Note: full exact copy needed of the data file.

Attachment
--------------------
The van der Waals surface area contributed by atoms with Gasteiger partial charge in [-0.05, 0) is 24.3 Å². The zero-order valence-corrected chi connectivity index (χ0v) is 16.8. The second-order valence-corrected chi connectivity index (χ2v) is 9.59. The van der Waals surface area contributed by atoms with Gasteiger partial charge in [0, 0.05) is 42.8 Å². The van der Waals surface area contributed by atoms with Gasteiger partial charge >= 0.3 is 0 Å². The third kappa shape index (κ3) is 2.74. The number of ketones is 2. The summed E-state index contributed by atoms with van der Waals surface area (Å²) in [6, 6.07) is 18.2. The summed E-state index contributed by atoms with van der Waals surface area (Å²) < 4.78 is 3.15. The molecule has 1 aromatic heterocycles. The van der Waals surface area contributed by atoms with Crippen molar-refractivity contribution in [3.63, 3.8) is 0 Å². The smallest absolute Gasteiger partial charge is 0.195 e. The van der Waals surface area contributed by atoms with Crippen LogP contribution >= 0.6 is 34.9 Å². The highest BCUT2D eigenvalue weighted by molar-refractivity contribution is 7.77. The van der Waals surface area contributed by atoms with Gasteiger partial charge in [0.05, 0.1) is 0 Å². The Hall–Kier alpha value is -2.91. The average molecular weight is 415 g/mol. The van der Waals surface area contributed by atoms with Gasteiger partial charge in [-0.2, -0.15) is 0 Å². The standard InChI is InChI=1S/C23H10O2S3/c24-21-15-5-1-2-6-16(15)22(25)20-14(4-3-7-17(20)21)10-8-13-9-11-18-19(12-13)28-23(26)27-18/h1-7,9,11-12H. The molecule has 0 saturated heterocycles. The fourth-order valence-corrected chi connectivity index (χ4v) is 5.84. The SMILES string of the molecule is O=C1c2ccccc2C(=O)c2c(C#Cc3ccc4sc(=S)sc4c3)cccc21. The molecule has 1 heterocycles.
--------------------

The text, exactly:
The van der Waals surface area contributed by atoms with Gasteiger partial charge in [-0.05, 0) is 24.3 Å². The zero-order valence-corrected chi connectivity index (χ0v) is 16.8. The second-order valence-corrected chi connectivity index (χ2v) is 9.59. The van der Waals surface area contributed by atoms with Gasteiger partial charge in [0, 0.05) is 42.8 Å². The van der Waals surface area contributed by atoms with Gasteiger partial charge >= 0.3 is 0 Å². The third kappa shape index (κ3) is 2.74. The number of ketones is 2. The summed E-state index contributed by atoms with van der Waals surface area (Å²) in [6, 6.07) is 18.2. The summed E-state index contributed by atoms with van der Waals surface area (Å²) < 4.78 is 3.15. The molecule has 1 aromatic heterocycles. The van der Waals surface area contributed by atoms with Crippen molar-refractivity contribution in [3.63, 3.8) is 0 Å². The smallest absolute Gasteiger partial charge is 0.195 e. The van der Waals surface area contributed by atoms with Crippen LogP contribution >= 0.6 is 34.9 Å². The highest BCUT2D eigenvalue weighted by molar-refractivity contribution is 7.77. The van der Waals surface area contributed by atoms with Gasteiger partial charge in [0.05, 0.1) is 0 Å². The Hall–Kier alpha value is -2.91. The average molecular weight is 415 g/mol. The van der Waals surface area contributed by atoms with Gasteiger partial charge in [-0.2, -0.15) is 0 Å². The standard InChI is InChI=1S/C23H10O2S3/c24-21-15-5-1-2-6-16(15)22(25)20-14(4-3-7-17(20)21)10-8-13-9-11-18-19(12-13)28-23(26)27-18/h1-7,9,11-12H. The molecule has 0 saturated heterocycles. The fourth-order valence-corrected chi connectivity index (χ4v) is 5.84. The SMILES string of the molecule is O=C1c2ccccc2C(=O)c2c(C#Cc3ccc4sc(=S)sc4c3)cccc21. The molecule has 1 heterocycles.